THE CHOSEN OR PROVINCIAL?
The Premier’s responses to bloggers clearly show how top officials see the “appropriate” world of information. This is especially true of the paragraphs where Mr. Azarov claims negative information about the government is virtually the key reason for inflation which, by the way is another issue for public discussion with the government, as the State Statistics Committee’s inflation rate often referred to by officials does not match the price growth noticed by independent economists and average people. Mr. Azarov’s words echo what Belarus’s President Lukashenka had to say about all financial troubles in the country coming from foreign currency transactions, or, in simple terms, blaming it all on the people. In fact, though, the government has nothing to complain about in terms of negative media coverage. According to a content analysis by the Academy of Ukrainian Press and experts from the Sociology Institute at the National Academy of Sciences, leading TV channels give 64% of their air time to government representatives leaving 14% for the opposition and 10% for other politicians. Also, the country’s leaders can virtually talk non-stop on air as they have 76% of sound bites, while the rest, 14% and 10%, are divided between the opposition and other politicians respectively. Even more impressive is the portion for those in power and the ruling coalition in interview time on the ‘First National’ channel, a whopping 98%.
Being unable to prove they are right, especially with the above mentioned opportunities, means that those in power are having a hard time finding a way to present their position, if they have any at all. The plummeting trust for the government speaks for itself.
The way the talking heads brag about a great life under the rule of “tough managers”, which is actually running more and more counter to the reality, leads to an even larger drop in confidence. Nobody likes to be lied to, especially in a “dumb and stupid” manner, as someone who sounded rather like Mr. Azarov once said on the ‘Kuchmagate’ tapes.
However, it looks like government officials know no other way. This is due to a number of reasons. The first being their background, which can be traced back to soviet times, regardless of what they were decades ago: small time clerks, criminals, enterprise employees or directors. All these types of people worked with a sense of being exceptional, having access to what was forbidden to others as a result of getting exclusive rations in addition to salaries, or cash not related to work, and being different from other citizens who lived on their salaries alone. The second is their habit of clinging on to power and the fear of losing it. Virtually all the nation’s current officials once sat in top positions, or had been on their way to one. And what is more, the few years they suffered in opposition were not too much trouble for them. Only the nerve tickled by the few weeks of the Orange Maidan (Independence Square) lingers at the back of their minds. The third is their mindset focused on “the accumulation of capital” typical of the early 1990s when the current officials gained their first capital, which was guided by the “grab everything you can and keep everyone off your manor” rule. The last one is egos which have been hurt by “ungrateful” voters, including the electorate in the most loyal regions, who, for some reason, are never happy with the biological norm and refuse to wait patiently until the government finds time to deal with their problems.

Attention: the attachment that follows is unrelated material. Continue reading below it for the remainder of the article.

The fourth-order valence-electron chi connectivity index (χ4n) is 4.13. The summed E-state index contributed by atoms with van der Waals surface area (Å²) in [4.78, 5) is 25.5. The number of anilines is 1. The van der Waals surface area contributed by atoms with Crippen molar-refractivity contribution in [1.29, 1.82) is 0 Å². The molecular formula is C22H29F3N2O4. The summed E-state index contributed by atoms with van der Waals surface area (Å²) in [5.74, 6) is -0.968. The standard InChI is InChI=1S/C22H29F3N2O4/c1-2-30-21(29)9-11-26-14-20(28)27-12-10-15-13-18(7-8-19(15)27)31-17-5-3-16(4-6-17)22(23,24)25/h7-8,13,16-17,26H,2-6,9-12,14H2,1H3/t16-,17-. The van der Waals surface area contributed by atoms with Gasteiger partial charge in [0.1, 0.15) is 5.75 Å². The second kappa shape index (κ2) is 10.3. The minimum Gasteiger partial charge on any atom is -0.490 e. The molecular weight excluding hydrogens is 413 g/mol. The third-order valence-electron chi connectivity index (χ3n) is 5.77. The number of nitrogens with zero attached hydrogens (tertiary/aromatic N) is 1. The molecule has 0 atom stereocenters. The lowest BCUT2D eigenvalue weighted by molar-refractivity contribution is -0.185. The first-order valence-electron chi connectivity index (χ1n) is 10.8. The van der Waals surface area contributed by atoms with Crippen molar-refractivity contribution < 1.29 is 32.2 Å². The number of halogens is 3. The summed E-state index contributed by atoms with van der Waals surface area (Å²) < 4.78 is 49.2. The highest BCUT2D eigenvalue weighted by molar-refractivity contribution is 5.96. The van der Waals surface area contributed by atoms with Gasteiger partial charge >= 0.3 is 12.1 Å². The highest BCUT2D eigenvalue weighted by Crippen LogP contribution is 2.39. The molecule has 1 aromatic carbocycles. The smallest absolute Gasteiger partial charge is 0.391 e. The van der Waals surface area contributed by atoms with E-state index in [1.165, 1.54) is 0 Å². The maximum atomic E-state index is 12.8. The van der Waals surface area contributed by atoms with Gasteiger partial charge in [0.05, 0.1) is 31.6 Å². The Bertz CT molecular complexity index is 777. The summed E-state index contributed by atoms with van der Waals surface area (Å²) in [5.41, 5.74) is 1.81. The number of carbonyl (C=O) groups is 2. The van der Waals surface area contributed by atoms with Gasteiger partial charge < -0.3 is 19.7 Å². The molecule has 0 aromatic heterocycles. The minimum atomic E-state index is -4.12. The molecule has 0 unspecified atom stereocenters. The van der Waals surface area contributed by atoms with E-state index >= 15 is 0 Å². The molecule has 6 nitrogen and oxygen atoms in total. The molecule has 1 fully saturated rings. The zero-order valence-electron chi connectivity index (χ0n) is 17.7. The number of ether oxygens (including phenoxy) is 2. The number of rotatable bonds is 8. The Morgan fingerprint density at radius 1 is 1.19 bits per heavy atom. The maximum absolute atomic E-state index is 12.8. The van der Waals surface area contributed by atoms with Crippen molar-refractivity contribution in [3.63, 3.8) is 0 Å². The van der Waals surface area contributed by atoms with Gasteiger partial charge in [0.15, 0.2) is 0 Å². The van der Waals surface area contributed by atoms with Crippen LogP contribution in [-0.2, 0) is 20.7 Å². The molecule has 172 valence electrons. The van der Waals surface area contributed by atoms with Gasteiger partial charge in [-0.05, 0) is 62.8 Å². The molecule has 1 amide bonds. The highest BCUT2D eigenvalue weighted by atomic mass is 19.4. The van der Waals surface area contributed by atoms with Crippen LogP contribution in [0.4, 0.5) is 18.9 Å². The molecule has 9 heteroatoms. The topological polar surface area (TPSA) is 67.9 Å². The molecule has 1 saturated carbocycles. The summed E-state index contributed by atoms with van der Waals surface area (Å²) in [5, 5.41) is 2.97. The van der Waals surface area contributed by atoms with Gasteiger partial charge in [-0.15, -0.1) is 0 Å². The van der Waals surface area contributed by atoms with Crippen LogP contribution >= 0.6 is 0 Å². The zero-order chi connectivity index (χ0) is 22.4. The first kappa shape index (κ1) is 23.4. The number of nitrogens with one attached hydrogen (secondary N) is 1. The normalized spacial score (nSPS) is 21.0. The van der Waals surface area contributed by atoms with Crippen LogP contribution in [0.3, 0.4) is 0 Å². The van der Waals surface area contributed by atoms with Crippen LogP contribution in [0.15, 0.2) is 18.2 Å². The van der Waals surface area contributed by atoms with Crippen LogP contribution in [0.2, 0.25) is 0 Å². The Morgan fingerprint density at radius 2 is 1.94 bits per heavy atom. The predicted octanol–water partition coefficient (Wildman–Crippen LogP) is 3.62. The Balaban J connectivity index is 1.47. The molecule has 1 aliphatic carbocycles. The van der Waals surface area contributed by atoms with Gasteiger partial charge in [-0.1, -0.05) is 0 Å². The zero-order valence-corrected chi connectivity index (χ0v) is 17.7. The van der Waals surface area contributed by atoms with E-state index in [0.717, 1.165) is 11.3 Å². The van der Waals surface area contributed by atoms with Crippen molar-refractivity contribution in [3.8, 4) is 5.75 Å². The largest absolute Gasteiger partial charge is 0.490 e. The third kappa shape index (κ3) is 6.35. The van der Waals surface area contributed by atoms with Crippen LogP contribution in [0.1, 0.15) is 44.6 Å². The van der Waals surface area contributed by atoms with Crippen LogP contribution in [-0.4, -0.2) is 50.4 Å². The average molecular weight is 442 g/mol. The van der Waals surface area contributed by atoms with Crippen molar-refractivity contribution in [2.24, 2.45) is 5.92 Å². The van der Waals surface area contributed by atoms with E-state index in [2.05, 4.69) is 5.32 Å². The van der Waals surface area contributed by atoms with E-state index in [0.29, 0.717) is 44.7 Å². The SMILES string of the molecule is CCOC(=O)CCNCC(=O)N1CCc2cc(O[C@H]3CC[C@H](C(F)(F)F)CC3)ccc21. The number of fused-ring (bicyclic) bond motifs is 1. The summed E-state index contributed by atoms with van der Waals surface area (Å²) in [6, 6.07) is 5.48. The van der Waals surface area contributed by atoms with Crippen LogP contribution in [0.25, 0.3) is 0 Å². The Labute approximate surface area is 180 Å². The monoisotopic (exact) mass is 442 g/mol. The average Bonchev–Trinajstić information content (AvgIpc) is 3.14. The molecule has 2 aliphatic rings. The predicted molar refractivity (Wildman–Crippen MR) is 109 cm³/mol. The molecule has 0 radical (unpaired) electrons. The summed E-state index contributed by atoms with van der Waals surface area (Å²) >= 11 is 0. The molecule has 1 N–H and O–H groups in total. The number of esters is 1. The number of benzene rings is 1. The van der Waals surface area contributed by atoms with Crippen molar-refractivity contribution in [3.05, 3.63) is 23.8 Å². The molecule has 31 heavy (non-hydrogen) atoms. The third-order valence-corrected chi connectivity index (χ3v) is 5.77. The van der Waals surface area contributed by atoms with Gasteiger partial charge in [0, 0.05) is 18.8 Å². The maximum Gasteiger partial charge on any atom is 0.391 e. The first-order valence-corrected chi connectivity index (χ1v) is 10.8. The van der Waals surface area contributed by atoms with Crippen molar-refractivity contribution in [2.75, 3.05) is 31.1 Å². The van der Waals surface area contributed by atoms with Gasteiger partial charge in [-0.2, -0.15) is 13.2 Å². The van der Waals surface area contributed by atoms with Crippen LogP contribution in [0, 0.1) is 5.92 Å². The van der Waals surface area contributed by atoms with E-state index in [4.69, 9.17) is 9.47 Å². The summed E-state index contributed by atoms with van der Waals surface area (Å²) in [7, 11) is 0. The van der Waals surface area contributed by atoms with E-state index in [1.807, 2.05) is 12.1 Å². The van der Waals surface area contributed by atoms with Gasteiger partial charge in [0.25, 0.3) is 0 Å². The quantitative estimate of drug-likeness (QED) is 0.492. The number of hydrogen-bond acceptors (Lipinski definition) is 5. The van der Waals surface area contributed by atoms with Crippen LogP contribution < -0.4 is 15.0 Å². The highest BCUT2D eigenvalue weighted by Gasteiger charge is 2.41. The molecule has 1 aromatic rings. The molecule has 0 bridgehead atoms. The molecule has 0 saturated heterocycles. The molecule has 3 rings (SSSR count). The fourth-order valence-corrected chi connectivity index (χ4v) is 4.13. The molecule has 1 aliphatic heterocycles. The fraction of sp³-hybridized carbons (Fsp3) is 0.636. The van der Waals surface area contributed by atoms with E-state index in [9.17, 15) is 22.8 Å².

Taking all this into account there is certainly some bad news for politicians with all these features – it proves their owners to be provincial, rather than chosen. Status alone does not mean the owner is exceptional in today’s society. Only one’s actions prove he is exceptional.
PUTTING A SCHMUCK WHERE HE BELONGS
The government will continue to have problems with its image and popularity until it realizes the public does not owe it anything. Quite the contrary, it is the government that must report, preferably on a daily basis, to the nation that entrusted them with power. Whoever likes to be referred to as a manager should live up to that title.